5 reasons you fail to reach your savings goals
Have you tried everything under the sun to save money, only to fail miserably? Here's why.
This post comes from Allison Martin at partner site Money Talks News.
Although the darkest days of the recession are over, many Americans still have a difficult time saving money.
It doesn't help that the official poverty rate was last reported at 15 percent, or 46.5 million people, by the U.S. Census Bureau. It's awfully hard to save when your income for a family of four is less than $23,850 (although it can be done).
So, for the other 85 percent, what's the problem? It's definitely not a fear of saving, as revealed by a recent Gallup poll. The results indicated that:
- About 62 percent of Americans enjoy saving money rather than spending it, while 34 percent would rather spend.
- That gap is the widest since Gallup first asked the question in 2001.
Yet a survey conducted for RetailMeNot showed that 1 in 5 Americans have no savings.
The results of another national survey (.pdf file) released in February found that:
- 35 percent of Americans said they're making "good" or "excellent" progress in meeting their savings needs.
- 63 percent said they were making only "fair" or "no" progress.
To get to the root of the problem, let's take a look at a few of the issues that may be hindering you from reaching your savings goals.
1. You fail to exercise self-discipline
A spending plan is the mechanism by which you control the cash that flows in and out of your household. Although it is a simple document to get you started, two-thirds of Americans fail to take the first step of actually creating one, Gallup found.
Solution: Implement a budget to help tame excessive expenditures so that you will actually have money left over each month to save. Take a look at "How to develop an effortless budget you'll stick to" for more detailed guidance.
2. Your financial literacy skills are not up to par
Where did you receive your education about personal finance? Was it from your parents, mentor or the school of hard knocks?
I constantly read about the poor financial literacy rates in the U.S., but fail to understand why so many are surprised at the figures. Unless you grew up in a financially savvy household, enjoy reading self-help books or had a mentor in your corner at an early age, you've been forced to figure this thing out by yourself.
Solution: In my opinion, the first step is to make personal finance a mandatory requirement for high school graduation in more than just four states. That way, teenagers preparing to enter the real world will have a working knowledge of the basics, such as banking, budgeting, saving and debt management.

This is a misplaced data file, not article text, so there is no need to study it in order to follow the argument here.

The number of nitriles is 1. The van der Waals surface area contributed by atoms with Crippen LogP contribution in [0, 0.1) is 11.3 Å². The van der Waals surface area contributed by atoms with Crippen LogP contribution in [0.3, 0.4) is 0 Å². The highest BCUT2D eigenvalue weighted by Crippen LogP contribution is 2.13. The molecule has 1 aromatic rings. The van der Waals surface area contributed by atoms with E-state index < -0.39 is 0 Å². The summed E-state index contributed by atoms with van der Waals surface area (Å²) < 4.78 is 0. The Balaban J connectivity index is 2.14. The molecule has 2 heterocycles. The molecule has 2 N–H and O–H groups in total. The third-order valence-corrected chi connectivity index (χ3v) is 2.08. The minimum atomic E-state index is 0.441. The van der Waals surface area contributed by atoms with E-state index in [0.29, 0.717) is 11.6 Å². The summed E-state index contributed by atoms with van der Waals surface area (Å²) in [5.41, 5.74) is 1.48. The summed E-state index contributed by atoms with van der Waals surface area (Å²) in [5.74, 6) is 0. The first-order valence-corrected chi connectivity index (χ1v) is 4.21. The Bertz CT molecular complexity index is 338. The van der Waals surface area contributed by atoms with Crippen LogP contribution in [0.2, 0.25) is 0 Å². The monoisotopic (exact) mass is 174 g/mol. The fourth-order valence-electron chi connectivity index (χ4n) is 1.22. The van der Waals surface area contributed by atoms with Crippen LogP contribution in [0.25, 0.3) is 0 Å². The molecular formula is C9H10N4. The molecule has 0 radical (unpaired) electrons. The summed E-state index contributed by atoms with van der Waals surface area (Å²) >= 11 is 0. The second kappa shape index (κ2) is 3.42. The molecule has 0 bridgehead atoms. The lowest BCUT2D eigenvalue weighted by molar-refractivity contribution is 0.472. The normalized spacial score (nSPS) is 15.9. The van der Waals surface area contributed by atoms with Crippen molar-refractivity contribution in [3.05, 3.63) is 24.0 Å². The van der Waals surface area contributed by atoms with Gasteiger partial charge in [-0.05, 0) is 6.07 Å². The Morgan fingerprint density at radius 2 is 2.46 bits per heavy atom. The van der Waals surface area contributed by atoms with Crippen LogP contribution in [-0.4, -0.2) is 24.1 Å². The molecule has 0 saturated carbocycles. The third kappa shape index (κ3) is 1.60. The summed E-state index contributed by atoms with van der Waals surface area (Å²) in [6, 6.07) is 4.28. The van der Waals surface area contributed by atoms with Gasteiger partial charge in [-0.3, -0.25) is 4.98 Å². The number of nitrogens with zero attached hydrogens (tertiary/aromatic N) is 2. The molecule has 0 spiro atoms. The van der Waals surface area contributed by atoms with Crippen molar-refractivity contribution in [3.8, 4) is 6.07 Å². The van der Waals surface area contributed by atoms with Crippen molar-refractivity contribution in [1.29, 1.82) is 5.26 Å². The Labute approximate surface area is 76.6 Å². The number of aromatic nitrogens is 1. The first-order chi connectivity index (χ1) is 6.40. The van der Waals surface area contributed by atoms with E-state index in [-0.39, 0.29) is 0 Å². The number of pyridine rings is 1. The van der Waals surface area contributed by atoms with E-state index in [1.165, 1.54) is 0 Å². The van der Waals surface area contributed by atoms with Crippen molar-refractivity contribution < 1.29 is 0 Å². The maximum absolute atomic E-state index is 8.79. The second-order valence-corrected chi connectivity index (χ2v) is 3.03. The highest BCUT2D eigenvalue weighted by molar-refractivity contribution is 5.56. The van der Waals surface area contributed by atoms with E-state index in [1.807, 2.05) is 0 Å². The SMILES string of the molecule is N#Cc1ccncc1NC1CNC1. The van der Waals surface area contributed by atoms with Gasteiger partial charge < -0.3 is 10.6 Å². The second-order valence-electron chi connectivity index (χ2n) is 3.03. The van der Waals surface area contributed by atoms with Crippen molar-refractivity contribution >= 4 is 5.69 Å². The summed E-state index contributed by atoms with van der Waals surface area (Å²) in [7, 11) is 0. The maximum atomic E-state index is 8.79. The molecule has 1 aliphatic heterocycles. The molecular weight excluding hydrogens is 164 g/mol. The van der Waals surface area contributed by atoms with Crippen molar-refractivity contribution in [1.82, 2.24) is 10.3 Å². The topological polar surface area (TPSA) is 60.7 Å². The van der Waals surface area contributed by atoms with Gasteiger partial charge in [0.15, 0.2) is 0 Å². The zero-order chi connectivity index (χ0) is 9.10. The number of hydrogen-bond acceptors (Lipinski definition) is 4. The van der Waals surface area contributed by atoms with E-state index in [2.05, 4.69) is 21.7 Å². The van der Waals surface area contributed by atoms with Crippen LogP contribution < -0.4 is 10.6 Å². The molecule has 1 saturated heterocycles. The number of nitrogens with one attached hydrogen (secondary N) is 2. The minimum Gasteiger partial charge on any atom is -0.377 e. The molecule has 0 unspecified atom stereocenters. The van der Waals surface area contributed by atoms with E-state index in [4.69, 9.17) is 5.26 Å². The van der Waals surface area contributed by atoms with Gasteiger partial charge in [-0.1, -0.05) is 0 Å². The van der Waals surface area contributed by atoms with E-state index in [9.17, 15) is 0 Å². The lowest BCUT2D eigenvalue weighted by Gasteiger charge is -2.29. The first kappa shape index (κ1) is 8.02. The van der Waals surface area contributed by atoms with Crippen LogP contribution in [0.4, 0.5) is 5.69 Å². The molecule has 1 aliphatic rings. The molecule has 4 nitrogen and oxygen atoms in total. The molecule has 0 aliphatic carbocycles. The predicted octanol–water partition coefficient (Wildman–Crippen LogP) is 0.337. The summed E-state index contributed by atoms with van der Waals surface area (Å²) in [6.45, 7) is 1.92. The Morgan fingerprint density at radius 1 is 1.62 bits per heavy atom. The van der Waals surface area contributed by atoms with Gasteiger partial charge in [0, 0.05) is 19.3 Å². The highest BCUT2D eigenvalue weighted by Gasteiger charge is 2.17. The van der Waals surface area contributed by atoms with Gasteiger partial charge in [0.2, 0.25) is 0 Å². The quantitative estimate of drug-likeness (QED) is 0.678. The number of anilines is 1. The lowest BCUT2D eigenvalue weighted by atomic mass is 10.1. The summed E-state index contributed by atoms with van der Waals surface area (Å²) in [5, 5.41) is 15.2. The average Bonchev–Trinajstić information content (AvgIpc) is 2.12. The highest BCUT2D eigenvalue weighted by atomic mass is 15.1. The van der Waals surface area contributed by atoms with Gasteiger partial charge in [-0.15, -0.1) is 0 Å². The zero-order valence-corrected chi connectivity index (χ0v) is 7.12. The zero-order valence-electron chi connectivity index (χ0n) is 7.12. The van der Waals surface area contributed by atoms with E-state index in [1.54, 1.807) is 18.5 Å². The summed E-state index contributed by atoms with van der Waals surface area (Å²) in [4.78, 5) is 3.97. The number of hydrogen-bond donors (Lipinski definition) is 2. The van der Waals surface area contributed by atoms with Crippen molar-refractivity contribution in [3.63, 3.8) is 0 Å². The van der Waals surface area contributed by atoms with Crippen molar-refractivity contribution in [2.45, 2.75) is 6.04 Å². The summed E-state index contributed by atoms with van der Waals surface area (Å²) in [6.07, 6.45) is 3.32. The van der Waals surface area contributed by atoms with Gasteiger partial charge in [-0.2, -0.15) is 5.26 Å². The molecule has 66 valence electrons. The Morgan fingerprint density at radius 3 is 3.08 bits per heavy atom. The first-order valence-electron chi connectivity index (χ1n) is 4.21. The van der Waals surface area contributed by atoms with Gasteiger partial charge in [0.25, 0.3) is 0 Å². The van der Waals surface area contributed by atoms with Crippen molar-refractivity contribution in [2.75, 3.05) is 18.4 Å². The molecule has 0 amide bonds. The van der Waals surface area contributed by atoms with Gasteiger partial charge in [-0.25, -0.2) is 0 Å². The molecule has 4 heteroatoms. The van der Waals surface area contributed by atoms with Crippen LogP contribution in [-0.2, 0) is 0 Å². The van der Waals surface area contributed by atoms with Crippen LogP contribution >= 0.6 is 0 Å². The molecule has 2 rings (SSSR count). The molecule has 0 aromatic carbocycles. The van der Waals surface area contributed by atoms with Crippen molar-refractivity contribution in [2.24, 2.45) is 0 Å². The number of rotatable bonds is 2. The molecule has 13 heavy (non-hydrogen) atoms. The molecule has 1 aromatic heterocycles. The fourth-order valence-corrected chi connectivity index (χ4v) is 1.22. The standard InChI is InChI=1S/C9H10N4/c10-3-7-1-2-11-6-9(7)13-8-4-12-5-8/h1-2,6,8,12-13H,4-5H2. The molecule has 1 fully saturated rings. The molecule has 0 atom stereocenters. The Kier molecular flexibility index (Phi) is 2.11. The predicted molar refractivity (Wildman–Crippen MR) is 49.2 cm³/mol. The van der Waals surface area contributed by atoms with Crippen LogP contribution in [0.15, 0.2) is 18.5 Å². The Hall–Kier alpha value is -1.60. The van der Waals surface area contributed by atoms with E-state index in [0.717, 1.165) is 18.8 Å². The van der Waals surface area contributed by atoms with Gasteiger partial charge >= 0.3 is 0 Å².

But in your case, you could start with personal finance books. Be sure you consider the reputability and knowledge level of the author before you make a choice.
There are also many fine PF resources, like our own Money Talks News, on the Web. However, seek in-person assistance if needed before your finances overwhelm you. See: "8 tips to find help with your debt."
3. Your income is limited
More money doesn’t necessarily mean a fat savings account, but it can definitely help if you are disciplined with your spending and keep expenses low.
Having a limited amount of income to work with month after month could make things go haywire when an unexpected emergency arises, such as a layoff, medical expense or something as simple as an exorbitant utility bill.
Solution: The first thing you must do is make saving a priority. Compute the minimum amount you need to survive, and apply reductions accordingly to your spending. Be sure to include the amount you wish to save in this calculation, even if it's only $100 or so per month.
You could also take on a side gig or put your creative talents to work to beef up your income.
4. Debt, debt and more debt!
Unfortunately, debt is easy to get into and practically impossible, in some cases, to get out of, short of bankruptcy.
With the rising cost of living, we tend to charge away instead of cutting back as incomes remain stagnant. End result: Money that could have otherwise been saved is wasted on credit card interest and fees.
Solution: Are you worried that paying off your debt in the most aggressive manner possible will place a strain on your resources? Create a balanced plan and execute. Check out "8 smart ways to pay off debt fast" for a list of ideas.
5. Student loans
You are paying such a large amount of your income to retire student loan debt that you can barely stay afloat, let alone save money.
Solution: Reach out to your lender to see what options are available to you. These may include, but are not limited to, payment modification, consolidation, deferment, forbearance and loan suspension or cancellation. Some of these options merely defer reality, but temporary relief will enable you to stash away cash for a rainy day.
There is no one-size-fits-all solution to the savings dilemma. Once you alter your mindset and spending habits, your savings account will follow suit.
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